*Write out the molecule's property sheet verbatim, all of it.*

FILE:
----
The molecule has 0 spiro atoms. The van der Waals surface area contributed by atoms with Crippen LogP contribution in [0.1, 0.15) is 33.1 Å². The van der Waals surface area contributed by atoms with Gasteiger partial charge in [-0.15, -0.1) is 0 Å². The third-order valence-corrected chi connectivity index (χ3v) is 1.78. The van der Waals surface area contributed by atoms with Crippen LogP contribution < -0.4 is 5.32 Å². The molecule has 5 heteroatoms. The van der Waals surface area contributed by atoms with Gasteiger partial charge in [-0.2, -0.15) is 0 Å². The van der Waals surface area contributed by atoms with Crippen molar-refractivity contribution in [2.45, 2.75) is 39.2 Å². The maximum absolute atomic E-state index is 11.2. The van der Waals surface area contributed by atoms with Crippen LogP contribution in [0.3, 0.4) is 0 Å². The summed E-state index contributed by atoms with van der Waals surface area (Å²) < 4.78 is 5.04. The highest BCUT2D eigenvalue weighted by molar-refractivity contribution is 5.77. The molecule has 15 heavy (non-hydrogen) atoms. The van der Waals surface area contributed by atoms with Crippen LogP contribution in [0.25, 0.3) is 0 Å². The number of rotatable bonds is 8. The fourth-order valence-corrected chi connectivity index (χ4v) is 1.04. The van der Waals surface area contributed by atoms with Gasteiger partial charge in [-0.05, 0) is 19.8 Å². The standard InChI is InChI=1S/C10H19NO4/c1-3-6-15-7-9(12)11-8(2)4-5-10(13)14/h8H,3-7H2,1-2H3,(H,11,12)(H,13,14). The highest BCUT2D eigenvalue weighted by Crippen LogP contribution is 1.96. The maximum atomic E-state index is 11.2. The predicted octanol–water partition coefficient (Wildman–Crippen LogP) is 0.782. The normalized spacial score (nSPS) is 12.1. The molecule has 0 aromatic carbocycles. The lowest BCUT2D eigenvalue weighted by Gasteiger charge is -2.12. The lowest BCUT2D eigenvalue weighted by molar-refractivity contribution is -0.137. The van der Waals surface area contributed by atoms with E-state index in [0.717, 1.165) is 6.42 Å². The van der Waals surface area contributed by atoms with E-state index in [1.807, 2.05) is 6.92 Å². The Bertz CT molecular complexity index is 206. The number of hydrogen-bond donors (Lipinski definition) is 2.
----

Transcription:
The molecule has 0 spiro atoms. The van der Waals surface area contributed by atoms with Crippen LogP contribution in [0.1, 0.15) is 33.1 Å². The van der Waals surface area contributed by atoms with Gasteiger partial charge in [-0.15, -0.1) is 0 Å². The third-order valence-corrected chi connectivity index (χ3v) is 1.78. The van der Waals surface area contributed by atoms with Crippen LogP contribution < -0.4 is 5.32 Å². The molecule has 5 heteroatoms. The van der Waals surface area contributed by atoms with Gasteiger partial charge in [-0.2, -0.15) is 0 Å². The van der Waals surface area contributed by atoms with Crippen molar-refractivity contribution in [2.45, 2.75) is 39.2 Å². The maximum absolute atomic E-state index is 11.2. The van der Waals surface area contributed by atoms with Crippen LogP contribution in [0.3, 0.4) is 0 Å². The summed E-state index contributed by atoms with van der Waals surface area (Å²) < 4.78 is 5.04. The highest BCUT2D eigenvalue weighted by molar-refractivity contribution is 5.77. The molecule has 15 heavy (non-hydrogen) atoms. The van der Waals surface area contributed by atoms with Crippen LogP contribution in [0.25, 0.3) is 0 Å². The number of rotatable bonds is 8. The fourth-order valence-corrected chi connectivity index (χ4v) is 1.04. The van der Waals surface area contributed by atoms with Gasteiger partial charge in [-0.05, 0) is 19.8 Å². The standard InChI is InChI=1S/C10H19NO4/c1-3-6-15-7-9(12)11-8(2)4-5-10(13)14/h8H,3-7H2,1-2H3,(H,11,12)(H,13,14). The highest BCUT2D eigenvalue weighted by Crippen LogP contribution is 1.96. The maximum atomic E-state index is 11.2. The predicted octanol–water partition coefficient (Wildman–Crippen LogP) is 0.782. The normalized spacial score (nSPS) is 12.1. The molecule has 0 aromatic carbocycles. The lowest BCUT2D eigenvalue weighted by Gasteiger charge is -2.12. The lowest BCUT2D eigenvalue weighted by molar-refractivity contribution is -0.137. The van der Waals surface area contributed by atoms with E-state index in [0.717, 1.165) is 6.42 Å². The van der Waals surface area contributed by atoms with E-state index in [1.807, 2.05) is 6.92 Å². The Bertz CT molecular complexity index is 206. The number of hydrogen-bond donors (Lipinski definition) is 2.